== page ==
21 Step Process
“This 21 step process offers no shortcuts, only the satisfaction in knowing that most companies are not willing to go this expensive and laborious direction.”
Brenda and Manny Brulport
PREPARING THE LEATHER
The key to a great meal is great ingredients...belts are no different.
"For people that know Full Grain leather and Vegetable Tanning.... There is no Substitute."
The bovine hides are separated from the USDA beef at the Texas and Midwest packing houses. The hides are sorted and quality graded right then and there. The largest and nicest are set aside and are usually delivered to 2 vegetable tanneries in the United States, Wickett and Craig® and Hermann Oak®. They are the only two large tanneries still left in the USA making this vegetable tanned natural leather. Both tanneries have been in operation for over 100 years. Vegetable tanning uses clear aniline finishes for beautiful aging, patina, and color depth. That is why you see limited variations of color shades, usually 5 or 6 basic tones. Natural or Vachetta, Chesnut, Medium Browns, Chocolate, Mahogany, Merlot and Black. The vegetable tanneries do not correct imperfections in the grain like shoe leather tanneries. The shoe tanneries ()mostly out of the United States due to negative environmental water impacts) cure leather by means of a much shorter and much different tanning process called chrome tanning. The vegetable tanneries we buy our leather from tan leather in a very different way. What you see in vegetable tanned leather is pretty much a lighter version of what you will get from your belt in 10 years. For those who have a basic understanding of full grain leather vegetable tanning, there is no substitute.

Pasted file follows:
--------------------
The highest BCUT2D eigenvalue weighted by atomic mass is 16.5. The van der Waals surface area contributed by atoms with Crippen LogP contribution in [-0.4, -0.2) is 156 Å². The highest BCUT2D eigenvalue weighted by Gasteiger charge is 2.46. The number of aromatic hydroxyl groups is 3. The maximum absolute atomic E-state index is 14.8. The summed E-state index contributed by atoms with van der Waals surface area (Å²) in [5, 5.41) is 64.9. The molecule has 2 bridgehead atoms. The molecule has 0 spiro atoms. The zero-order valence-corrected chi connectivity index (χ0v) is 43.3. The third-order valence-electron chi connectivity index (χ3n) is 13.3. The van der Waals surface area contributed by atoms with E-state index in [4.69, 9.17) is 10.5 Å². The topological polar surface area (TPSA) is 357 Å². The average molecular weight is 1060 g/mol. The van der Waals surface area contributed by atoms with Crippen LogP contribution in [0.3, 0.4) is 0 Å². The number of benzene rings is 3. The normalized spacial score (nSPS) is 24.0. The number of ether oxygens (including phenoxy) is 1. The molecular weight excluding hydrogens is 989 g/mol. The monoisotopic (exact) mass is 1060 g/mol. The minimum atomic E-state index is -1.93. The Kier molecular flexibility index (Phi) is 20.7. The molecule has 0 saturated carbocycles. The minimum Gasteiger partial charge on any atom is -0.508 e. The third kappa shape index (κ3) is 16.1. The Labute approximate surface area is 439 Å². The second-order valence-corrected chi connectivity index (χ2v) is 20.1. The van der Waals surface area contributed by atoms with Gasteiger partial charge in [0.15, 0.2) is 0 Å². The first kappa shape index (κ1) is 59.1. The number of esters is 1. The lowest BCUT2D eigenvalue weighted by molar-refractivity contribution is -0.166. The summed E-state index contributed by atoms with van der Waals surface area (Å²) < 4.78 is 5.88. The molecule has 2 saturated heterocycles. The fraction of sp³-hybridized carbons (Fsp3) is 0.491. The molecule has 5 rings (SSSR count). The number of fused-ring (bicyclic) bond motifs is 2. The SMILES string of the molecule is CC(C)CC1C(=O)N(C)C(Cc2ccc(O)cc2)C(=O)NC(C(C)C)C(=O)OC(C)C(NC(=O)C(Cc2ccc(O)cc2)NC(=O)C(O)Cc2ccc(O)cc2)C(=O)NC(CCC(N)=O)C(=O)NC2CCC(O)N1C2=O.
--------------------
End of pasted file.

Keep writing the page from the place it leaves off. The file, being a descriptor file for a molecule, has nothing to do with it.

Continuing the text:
We use this strap cutter just about every week in the shop. It is the first process after hide inspection and blocking take place.
BENCH TOP SKIVER
CREATING THE HOLES & FINISHING THE EDGES
Many years ago we decided that most belt manufacturers set their holes too far apart. Most are close to an inch...too far away in our opinion. When holes are placed 1 inch apart the belt owner can find him\herself between holes, sometimes for months or years. They might end up drilling a hole through the belt or worse, driving a nail through their belts. This will cause eventual hole cracks and failure.
THE EDGE SEALING PROCESS
We use an imported Italian edge dye specifically formulated for vegetable tanned leather. It is blended with a compound of emollients. This expensive and natural edge coat smooths out the edges without flaking or picking off. We apply it twice and then burnish while the edge finish is still tacky. That ensures a penetration and minimal crusting.
Many leather factories often machine roll coat their belts. Then bake the edge dry with conveyor ovens. We believe this is why many edges on other companies' leather belts and handbags will crack and peel off. The hand burnishing process forces penetration and complete adhesion without a thick and heavy look.
LIQUID SADDLE SOAP and HEAVY CANVAS
"There is no substitute for heavy canvas, saddle soap, and good old fashioned elbow grease."
The Second Edge Process is with gum tragacanth. This is a natural plant based edge smoothing agent.
The Final Edge Process is with an alpha hydroxy product. This lowers the pH and although expensive, offers the best final edge in leatherwork
"Germany produces the finest industrial sewing machines in the world. Our machine defines stitches with unparalleled quality."
Below is The Autumn in Merlot Bridle. The stitch definition is the signature benchmark of German equipment. The only downside is the slower speed this German workhorse operates at, compared to the mass production models.